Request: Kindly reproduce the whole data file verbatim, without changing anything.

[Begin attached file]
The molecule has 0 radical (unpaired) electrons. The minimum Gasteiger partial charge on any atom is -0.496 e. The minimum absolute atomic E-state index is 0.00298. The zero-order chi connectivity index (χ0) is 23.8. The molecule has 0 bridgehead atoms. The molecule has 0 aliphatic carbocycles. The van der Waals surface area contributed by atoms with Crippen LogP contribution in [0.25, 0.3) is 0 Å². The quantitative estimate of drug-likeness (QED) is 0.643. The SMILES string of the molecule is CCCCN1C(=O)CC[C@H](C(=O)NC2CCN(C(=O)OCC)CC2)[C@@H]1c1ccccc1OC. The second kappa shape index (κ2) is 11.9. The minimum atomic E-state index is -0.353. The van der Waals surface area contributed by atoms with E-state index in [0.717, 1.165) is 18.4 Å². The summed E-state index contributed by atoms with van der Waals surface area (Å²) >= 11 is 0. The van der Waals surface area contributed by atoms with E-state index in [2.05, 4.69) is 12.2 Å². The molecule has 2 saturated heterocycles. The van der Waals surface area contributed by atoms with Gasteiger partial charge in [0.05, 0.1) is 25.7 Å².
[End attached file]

The molecule has 0 radical (unpaired) electrons. The minimum Gasteiger partial charge on any atom is -0.496 e. The minimum absolute atomic E-state index is 0.00298. The zero-order chi connectivity index (χ0) is 23.8. The molecule has 0 bridgehead atoms. The molecule has 0 aliphatic carbocycles. The van der Waals surface area contributed by atoms with Crippen LogP contribution in [0.25, 0.3) is 0 Å². The quantitative estimate of drug-likeness (QED) is 0.643. The SMILES string of the molecule is CCCCN1C(=O)CC[C@H](C(=O)NC2CCN(C(=O)OCC)CC2)[C@@H]1c1ccccc1OC. The second kappa shape index (κ2) is 11.9. The minimum atomic E-state index is -0.353. The van der Waals surface area contributed by atoms with E-state index in [0.717, 1.165) is 18.4 Å². The summed E-state index contributed by atoms with van der Waals surface area (Å²) >= 11 is 0. The van der Waals surface area contributed by atoms with E-state index in [2.05, 4.69) is 12.2 Å². The molecule has 2 saturated heterocycles. The van der Waals surface area contributed by atoms with Gasteiger partial charge in [0.05, 0.1) is 25.7 Å².